Although economics is typically categorized as a social science, it also draws a lot upon business coursework, opening the door for graduates of economics programs to work in a variety of business settings. Having an academic background in economics also equips you with critical workplace skills like conducting research, analyzing and synthesizing data, determining trends, and communicating about your findings. Below we’ve compiled some career ideas that would make an excellent fit for drawing upon the unique strengths of an economic major.
1. Financial Advisor
Economics majors spend a lot of their coursework learning about numbers and money, so a career as a financial advisor would be a natural fit. Financial advisors, also known as financial planners, assist their clients with their financial goals and provide guidance on investments, savings, insurance, mortgages, retirement, and more. This job involves conducting research into market conditions; understanding stocks, bonds, and funds; and having strong interpersonal skills since this is a client-facing role.
2. Economics/Business Reporter
Economics majors are adept at writing, analysis, and research, all of which are essential for a career as a reporter or journalist. More specifically, economics majors can choose to specialize in economics and business reporting due to their subject matter expertise. Business reporters work for news organizations, online publications, or in-house for companies to write business/economics news, interview industry experts, and translate complex business concepts to an audience.
Actuaries work with statistics and computer programs to calculate the risks and possible outcomes associated with major business decisions. These major business decisions might include pricing out new policies for an insurance company or determining investment options on behalf of a bank or pension provider. Furthermore, actuaries seek to manage and reduce the risks involved, as well as maximize financial viability for a company. Most actuaries work in the insurance industry, although others might work in consulting, government, or finance. To become an actuary, you must pass a series of certification exams in addition to receiving your bachelor’s degree. According to the Bureau of Labor Statistics, the median salary for an actuary is $102,880 per year.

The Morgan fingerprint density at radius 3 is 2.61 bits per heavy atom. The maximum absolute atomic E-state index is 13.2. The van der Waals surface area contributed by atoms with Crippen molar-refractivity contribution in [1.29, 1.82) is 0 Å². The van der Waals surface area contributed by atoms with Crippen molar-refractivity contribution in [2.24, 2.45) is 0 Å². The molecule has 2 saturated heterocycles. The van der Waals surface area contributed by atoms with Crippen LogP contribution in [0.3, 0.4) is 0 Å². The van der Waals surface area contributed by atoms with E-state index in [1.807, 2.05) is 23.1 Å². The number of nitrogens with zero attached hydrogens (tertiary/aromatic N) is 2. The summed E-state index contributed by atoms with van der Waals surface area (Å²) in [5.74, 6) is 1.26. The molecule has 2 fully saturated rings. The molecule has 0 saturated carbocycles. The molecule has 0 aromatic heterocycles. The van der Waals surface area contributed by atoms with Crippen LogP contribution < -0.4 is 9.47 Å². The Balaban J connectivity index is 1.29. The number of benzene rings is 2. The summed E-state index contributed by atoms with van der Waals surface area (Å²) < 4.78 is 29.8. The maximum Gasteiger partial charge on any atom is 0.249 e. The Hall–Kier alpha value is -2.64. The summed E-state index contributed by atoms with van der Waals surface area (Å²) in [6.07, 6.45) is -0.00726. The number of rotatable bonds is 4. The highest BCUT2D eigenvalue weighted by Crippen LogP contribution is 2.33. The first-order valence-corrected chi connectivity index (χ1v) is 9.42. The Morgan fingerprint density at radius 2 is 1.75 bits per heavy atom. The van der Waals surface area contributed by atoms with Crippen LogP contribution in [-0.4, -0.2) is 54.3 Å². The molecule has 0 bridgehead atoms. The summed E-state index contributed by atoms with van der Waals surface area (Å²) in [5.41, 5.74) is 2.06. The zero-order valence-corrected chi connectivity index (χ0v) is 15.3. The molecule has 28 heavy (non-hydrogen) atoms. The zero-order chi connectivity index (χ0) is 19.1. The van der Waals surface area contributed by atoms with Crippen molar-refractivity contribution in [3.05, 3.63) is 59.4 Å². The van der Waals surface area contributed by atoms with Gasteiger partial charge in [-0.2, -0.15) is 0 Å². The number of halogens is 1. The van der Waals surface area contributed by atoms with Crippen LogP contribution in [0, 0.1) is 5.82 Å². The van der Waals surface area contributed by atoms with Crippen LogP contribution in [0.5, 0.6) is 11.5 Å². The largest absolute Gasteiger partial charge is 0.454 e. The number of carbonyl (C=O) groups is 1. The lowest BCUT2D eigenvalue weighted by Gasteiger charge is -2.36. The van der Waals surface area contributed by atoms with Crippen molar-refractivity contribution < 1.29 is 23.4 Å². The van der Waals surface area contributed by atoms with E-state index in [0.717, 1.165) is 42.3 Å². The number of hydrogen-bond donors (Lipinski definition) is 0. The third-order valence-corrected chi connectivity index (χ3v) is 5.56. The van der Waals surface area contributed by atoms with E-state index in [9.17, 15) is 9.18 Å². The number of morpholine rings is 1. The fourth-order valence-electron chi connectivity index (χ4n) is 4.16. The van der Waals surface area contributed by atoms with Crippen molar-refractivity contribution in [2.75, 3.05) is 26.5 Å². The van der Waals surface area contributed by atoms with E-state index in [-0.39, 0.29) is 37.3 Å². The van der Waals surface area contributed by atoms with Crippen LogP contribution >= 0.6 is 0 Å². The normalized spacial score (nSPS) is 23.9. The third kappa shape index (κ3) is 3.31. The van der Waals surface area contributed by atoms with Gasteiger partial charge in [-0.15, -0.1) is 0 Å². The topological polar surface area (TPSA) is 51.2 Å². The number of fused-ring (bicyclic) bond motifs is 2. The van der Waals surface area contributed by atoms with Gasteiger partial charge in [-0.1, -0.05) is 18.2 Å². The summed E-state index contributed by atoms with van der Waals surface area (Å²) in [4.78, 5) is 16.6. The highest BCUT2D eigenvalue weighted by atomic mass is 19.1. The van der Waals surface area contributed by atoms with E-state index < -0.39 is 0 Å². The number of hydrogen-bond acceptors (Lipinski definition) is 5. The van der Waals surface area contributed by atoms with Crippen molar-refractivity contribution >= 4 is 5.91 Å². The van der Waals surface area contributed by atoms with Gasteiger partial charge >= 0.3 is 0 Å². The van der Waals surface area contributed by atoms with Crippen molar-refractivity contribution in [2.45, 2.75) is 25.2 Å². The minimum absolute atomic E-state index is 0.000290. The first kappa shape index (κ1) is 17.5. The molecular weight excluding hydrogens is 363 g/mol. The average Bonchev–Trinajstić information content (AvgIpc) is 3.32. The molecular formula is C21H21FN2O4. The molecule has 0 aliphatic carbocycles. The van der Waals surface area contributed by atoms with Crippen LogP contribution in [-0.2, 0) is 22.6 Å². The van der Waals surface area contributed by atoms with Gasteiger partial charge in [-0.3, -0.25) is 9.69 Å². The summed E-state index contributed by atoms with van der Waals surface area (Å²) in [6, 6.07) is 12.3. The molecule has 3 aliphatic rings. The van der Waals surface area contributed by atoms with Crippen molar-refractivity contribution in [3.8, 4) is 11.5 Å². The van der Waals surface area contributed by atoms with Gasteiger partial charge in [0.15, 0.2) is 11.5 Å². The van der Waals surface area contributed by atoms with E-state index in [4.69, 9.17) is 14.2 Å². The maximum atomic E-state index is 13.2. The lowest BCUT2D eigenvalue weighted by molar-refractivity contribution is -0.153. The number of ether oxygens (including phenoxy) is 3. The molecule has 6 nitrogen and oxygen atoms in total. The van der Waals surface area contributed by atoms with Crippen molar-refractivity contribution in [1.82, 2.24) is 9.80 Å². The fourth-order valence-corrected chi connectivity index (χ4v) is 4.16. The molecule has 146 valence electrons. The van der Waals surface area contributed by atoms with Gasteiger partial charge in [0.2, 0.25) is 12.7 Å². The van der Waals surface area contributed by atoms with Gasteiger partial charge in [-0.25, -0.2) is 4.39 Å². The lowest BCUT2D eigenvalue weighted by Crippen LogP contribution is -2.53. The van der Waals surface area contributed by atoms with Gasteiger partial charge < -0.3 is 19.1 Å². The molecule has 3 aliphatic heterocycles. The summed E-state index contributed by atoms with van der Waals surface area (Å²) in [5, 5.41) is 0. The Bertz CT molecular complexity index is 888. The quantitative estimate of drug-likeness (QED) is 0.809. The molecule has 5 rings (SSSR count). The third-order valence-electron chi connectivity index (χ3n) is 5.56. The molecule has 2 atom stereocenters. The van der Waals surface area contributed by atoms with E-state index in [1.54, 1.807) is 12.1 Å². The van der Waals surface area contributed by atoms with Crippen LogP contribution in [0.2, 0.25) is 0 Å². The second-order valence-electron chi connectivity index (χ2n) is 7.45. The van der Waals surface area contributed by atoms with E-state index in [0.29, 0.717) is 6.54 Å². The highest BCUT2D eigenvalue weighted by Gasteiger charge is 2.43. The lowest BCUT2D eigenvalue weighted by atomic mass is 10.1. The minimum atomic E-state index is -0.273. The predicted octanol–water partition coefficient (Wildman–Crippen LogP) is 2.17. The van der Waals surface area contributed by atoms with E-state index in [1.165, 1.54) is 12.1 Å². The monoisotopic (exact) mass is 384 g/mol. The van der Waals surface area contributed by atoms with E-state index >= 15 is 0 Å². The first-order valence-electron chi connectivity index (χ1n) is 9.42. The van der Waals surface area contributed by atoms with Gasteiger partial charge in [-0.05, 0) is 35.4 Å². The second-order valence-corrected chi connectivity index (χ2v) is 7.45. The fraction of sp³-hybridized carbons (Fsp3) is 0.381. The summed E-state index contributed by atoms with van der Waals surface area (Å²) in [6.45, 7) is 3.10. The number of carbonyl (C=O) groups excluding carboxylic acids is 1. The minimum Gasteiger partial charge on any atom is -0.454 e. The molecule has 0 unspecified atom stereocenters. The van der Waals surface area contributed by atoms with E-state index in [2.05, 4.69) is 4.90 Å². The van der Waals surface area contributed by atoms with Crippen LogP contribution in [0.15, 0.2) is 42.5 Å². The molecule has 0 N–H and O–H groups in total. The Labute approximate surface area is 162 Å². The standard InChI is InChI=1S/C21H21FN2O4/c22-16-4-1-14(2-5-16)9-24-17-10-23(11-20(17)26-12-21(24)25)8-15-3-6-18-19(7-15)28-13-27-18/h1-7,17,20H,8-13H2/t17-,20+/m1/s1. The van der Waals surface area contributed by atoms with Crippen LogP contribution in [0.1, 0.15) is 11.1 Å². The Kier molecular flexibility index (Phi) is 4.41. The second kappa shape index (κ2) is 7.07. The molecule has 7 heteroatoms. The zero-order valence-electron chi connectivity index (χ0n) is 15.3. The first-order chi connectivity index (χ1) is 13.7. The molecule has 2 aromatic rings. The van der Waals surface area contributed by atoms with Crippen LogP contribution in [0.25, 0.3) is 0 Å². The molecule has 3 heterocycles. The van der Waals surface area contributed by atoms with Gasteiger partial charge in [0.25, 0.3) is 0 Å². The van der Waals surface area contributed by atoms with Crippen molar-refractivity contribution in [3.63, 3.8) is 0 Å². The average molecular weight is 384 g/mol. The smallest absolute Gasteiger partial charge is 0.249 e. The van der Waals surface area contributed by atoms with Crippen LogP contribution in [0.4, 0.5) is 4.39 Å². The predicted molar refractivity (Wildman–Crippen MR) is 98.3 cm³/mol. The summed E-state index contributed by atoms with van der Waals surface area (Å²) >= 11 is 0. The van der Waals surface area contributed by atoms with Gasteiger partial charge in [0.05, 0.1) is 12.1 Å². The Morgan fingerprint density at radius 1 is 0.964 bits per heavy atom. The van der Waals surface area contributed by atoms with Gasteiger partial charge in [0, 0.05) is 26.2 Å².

4. Market Research Analyst
Another one of the research-intensive jobs on this list is market research analyst. Market research analysts use quantitative and qualitative data to gain a better understanding of market conditions that will affect the consumer landscape, as well as the demand for a company’s products or services. Market research analysts might use surveys, polls, or focus groups in order to gather their data about consumer preferences, and then must also synthesize, analyze, and present findings to their employer (if they work in-house) or to a client (if they work for an agency or consulting firm).
5. Investment Banker
Economics majors who have an interest in working on Wall Street should consider a career as an investment banker. Investment bankers issue stocks and bonds on behalf of companies and government agencies in order to assist them in raising money. They also assist in mergers and acquisitions, as well as coordinating the launch of an initial public offering (IPO) for a company. Investment bankers also fill out the necessary paperwork with the U.S. Securities and Exchange Commission (SEC) to ensure compliance for their financial activities. Investment bankers are known for working long hours, traveling often, and commanding high salaries.
6. Management Consultant